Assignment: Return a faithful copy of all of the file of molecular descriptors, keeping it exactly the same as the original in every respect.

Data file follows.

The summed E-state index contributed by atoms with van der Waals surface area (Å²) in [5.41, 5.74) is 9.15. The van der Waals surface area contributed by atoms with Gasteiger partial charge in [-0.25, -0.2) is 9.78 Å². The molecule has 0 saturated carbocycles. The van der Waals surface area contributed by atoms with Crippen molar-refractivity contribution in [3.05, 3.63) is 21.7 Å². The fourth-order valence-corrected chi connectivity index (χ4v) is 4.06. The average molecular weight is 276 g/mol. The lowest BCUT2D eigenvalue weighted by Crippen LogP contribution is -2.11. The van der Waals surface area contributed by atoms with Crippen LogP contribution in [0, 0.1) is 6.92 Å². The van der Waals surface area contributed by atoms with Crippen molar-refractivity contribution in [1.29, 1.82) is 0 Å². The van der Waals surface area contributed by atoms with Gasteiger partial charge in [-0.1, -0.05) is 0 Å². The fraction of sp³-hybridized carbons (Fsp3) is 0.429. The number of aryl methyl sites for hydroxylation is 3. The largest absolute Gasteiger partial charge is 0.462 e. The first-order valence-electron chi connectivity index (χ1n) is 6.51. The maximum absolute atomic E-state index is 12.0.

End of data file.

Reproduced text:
The summed E-state index contributed by atoms with van der Waals surface area (Å²) in [5.41, 5.74) is 9.15. The van der Waals surface area contributed by atoms with Gasteiger partial charge in [-0.25, -0.2) is 9.78 Å². The molecule has 0 saturated carbocycles. The van der Waals surface area contributed by atoms with Crippen molar-refractivity contribution in [3.05, 3.63) is 21.7 Å². The fourth-order valence-corrected chi connectivity index (χ4v) is 4.06. The average molecular weight is 276 g/mol. The lowest BCUT2D eigenvalue weighted by Crippen LogP contribution is -2.11. The van der Waals surface area contributed by atoms with Crippen LogP contribution in [0, 0.1) is 6.92 Å². The van der Waals surface area contributed by atoms with Crippen molar-refractivity contribution in [1.29, 1.82) is 0 Å². The van der Waals surface area contributed by atoms with Gasteiger partial charge in [-0.1, -0.05) is 0 Å². The fraction of sp³-hybridized carbons (Fsp3) is 0.429. The number of aryl methyl sites for hydroxylation is 3. The largest absolute Gasteiger partial charge is 0.462 e. The first-order valence-electron chi connectivity index (χ1n) is 6.51. The maximum absolute atomic E-state index is 12.0.